I'm Still Here
- Black Dignity in a World Made for Whiteness
- Narrated by: Austin Channing Brown
- Length: 3 hrs and 54 mins
- Unabridged Audiobook
- Release date: 05-15-18
- Language: English
- Publisher: Random House Audio
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Austin Channing Brown's first encounter with a racialized America came at age seven, when she discovered her parents named her Austin to deceive future employers into thinking she was a white man. Growing up in majority-white schools, organizations, and churches, Austin writes, "I had to learn what it means to love blackness," a journey that led to a lifetime spent navigating America's racial divide as a writer, speaker, and expert who helps organizations practice genuine inclusion.
In a time when nearly all institutions (schools, churches, universities, businesses) claim to value "diversity" in their mission statements, I'm Still Here is a powerful account of how and why our actions so often fall short of our words. Austin writes in breathtaking detail about her journey to self-worth and the pitfalls that kill our attempts at racial justice, in stories that bear witness to the complexity of America's social fabric - from black Cleveland neighborhoods to private schools in the middle-class suburbs, from prison walls to the boardrooms at majority-white organizations. For listeners who have engaged with America's legacy on race through the writing of Ta-Nehisi Coates and Michael Eric Dyson, I'm Still Here is an illuminating look at how white, middle-class Evangelicalism has participated in an era of rising racial hostility, inviting the listener to confront apathy, recognize God's ongoing work in the world, and discover how blackness - if we let it - can save us all.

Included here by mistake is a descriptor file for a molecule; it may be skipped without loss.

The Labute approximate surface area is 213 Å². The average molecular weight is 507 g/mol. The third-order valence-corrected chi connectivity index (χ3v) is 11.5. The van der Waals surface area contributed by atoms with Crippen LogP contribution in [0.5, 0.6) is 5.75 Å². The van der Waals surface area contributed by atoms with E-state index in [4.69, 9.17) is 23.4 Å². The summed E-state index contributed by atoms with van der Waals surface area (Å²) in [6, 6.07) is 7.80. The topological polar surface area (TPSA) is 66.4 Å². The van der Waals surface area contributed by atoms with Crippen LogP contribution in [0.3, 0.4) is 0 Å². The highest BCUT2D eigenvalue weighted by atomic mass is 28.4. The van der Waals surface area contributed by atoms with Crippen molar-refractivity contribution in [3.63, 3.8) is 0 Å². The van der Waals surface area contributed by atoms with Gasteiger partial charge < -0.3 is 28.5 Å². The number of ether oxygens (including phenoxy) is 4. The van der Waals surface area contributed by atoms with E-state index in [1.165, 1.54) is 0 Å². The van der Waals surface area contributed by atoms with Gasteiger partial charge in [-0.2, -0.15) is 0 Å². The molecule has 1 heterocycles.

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By Adam Shields on 05-16-18
A Black woman in a middle class White America
A little over a week ago I sat down with a list of the books I had read since the start of 2017 and analyzed the authors. I looked at how many were White, how many were women, how many were fiction versus non-fiction. What I discovered when I completed this quick exercise was that I read just over 60% non-fiction. Although the authors of the fiction I read was was roughly evenly split between men and women authors, my non-fiction was five times more likely to be male authors as female. And my non-fiction was three times more likely to be White than non-White authors. Because of my bias toward non-fiction, I read mostly White males.
This exercise was not about meeting a quota, but about exploring what as a reader I am consuming. How much do I, when not paying attention, default to reading the voices of White males (a lot). What do I need to do to make sure I am not internalizing the bias of my reading choices? With that information, I know that I need to make sure I am intentionally picking up more books written by minorities, especially women.